GOOD

Husband of San Bernardino Attack Survivor Backs Apple in FBI Battle

“It was guns that killed innocent people, not technology.”

Via YouTube

In the wake of the December 2 terrorist attacks in San Bernardino, California, that left 14 people dead, a debate pitting security against privacy has waged between the FBI and Apple. As part of its investigation, the FBI ordered the tech company to hack open shooter Syed Farook’s iPhone. But Apple fought the order, leading to a hotly contested court battle.


The FBI argues that Apple’s encryption hampers law enforcement’s ability to investigate serious crimes and prevent future attacks. Apple argues that creating software for its devices with a “back door” open to law enforcement leaves its users vulnerable to being hacked by governments and cyberterrorists. As the debate wages on, someone with a personal connection to the attacks has spoken up, taking a brave stance.

Salihin Kondoker, whose wife, Anies Kondoker, was shot three times in the San Bernardino attack and survived, has filed a friend-of-the-court brief, backing Apple. In a letter to Judge Sheri Pym obtained by BuzzFeed News, Kondoker argues, “When I first learned Apple was opposing the order [to hack Farook’s phone] I was frustrated that it would be yet another roadblock. But as I read more about their case, I have come to understand … that this software the government wants them to use will be used against millions of other innocent people. I share their fear,” he wrote.

Being that his wife and Farook were both county employees, Kondoker questions if there is anything valuable on Farook’s county-issued iPhone to begin with. “Why then would someone store vital contacts related to an attack on a phone they knew the county had access to? They [Farook and his wife, Tashfeen Malik] destroyed their personal phones after the attack. And I believe they did that for a reason,” Kondoker wrote. Although the fight is over encryption, Kondoker believes we’re debating the wrong issue. “In the wake of this terrible attack, I believe strongly we need stronger gun laws,” he wrote. “It was guns that killed innocent people, not technology.”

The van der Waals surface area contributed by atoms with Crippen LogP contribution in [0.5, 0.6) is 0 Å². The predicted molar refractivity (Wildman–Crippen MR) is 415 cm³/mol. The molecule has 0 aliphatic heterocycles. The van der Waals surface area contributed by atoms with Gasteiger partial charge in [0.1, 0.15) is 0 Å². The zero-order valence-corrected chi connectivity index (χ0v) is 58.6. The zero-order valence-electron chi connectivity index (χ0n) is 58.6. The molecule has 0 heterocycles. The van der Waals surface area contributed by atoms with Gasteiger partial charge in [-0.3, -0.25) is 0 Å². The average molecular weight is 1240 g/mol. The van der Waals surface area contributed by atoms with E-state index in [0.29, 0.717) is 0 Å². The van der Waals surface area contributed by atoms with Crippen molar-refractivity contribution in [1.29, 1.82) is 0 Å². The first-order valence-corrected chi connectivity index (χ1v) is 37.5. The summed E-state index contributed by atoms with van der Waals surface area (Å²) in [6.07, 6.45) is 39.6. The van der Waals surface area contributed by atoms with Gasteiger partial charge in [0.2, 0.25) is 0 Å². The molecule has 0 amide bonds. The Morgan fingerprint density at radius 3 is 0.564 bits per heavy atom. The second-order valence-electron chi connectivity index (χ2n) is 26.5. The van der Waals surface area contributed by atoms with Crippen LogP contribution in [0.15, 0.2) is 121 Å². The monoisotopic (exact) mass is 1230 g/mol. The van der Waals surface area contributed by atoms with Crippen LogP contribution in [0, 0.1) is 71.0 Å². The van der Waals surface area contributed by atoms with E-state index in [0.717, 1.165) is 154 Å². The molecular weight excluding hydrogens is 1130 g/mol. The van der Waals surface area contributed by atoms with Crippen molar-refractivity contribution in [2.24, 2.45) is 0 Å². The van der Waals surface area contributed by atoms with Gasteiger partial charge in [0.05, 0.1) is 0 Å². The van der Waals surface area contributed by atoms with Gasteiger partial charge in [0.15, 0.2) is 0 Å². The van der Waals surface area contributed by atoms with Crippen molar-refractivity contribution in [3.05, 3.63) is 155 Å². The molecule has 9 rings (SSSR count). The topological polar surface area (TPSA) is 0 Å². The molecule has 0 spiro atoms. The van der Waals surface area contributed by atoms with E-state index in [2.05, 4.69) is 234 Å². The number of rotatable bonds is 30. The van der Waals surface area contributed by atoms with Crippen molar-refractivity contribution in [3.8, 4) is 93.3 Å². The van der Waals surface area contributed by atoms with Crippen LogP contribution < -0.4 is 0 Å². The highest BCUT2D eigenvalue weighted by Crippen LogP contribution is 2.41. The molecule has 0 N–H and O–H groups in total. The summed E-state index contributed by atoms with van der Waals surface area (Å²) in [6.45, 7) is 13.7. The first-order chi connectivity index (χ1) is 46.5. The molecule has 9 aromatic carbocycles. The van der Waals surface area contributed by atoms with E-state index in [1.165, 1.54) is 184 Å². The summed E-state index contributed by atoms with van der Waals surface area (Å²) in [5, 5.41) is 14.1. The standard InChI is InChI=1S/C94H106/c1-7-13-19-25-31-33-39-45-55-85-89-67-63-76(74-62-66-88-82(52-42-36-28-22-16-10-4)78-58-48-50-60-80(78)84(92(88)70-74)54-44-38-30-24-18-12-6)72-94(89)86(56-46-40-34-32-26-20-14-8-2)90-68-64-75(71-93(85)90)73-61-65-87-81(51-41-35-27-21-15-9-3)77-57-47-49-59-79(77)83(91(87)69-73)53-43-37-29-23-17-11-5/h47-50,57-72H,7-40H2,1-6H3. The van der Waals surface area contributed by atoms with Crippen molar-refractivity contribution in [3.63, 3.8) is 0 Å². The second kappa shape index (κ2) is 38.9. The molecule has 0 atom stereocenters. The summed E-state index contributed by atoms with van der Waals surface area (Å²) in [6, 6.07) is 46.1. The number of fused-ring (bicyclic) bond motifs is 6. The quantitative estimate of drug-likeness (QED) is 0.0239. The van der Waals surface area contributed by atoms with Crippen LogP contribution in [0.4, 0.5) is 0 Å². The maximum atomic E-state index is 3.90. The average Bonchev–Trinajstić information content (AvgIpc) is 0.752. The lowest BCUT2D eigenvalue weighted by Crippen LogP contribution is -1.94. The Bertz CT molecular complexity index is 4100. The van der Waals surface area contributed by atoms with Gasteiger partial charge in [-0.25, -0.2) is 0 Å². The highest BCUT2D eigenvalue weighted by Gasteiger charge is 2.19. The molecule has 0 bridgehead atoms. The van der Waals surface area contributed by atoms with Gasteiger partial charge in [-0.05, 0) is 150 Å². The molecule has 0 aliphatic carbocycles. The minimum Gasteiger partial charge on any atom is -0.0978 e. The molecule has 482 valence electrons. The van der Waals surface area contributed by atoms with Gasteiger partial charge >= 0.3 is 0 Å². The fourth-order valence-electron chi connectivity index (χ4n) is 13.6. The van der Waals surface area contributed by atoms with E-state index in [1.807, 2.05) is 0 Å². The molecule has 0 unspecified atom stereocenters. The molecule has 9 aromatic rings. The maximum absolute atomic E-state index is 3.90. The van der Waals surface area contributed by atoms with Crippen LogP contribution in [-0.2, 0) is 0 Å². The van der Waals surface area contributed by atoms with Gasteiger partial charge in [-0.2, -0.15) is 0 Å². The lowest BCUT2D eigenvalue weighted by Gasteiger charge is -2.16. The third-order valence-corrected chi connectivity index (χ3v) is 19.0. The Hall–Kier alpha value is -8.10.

The ongoing debate over security versus privacy is one of the most important discussions happening in post-9/11 America. Kondoker’s stance is important because even though his wife was nearly killed by terrorists, he hasn’t had a knee-jerk reaction to the attack. He can step back and see how sacrificing the privacy of not only Americans but people across the world, in favor of security, may be more problematic in the long run.

Articles
via International Monetary Fund / Flickr and Streetsblog Denver / Flickr

Seventeen-year-old Swedish climate activist Greta Thunberg made a dramatic speech Tuesday at the World Economic Forum in Davos, Switzerland.

In her address, she called for a public and private sector divestment from fossil fuel companies

"Immediately end all fossil fuel subsidies and immediately and completely divest from fossil fuels. We don't want these things done by 2050, or 2030 or even 2021 — we want this done now," she said.

U.S. Treasury Secretary Steven Mnuchin mocked the teenager on Thursday during a press briefing in Davos.

Keep Reading
The Planet

Even though marathon running is on the decline, half a million people signed up to participate in the 2020 London Marathon. It seems wild that someone would voluntarily sign up to run 26.2 miles, but those half a million people might actually be on to something. A new study published in the Journal of the American College of Cardiology found that running a marathon can help reverse signs of aging.

Researchers at Barts and University College London looked at 138 first-time marathon runners between the ages of 21 and 69. "We wanted to look at novice athletes. We didn't include people who said they ran for more than two hours a week," Dr. Charlotte Manisty, the study's senior author and cardiologist at University College London, said per CNN.

Keep Reading
via David Leavitt / Twitter and RealTargetTori / Twitter

Last Friday, GOOD reported on an infuriating incident that went down at a Massachusetts Target.

A Target manager who's come to be known as "Target Tori," was harassed by Twitter troll David Leavitt for not selling him an $89 Oral-B Pro 5000 toothbrush for a penny.

He describes himself as a "multimedia journalist who has worked for CBS, AXS, Yahoo, and others."

Keep Reading
Communities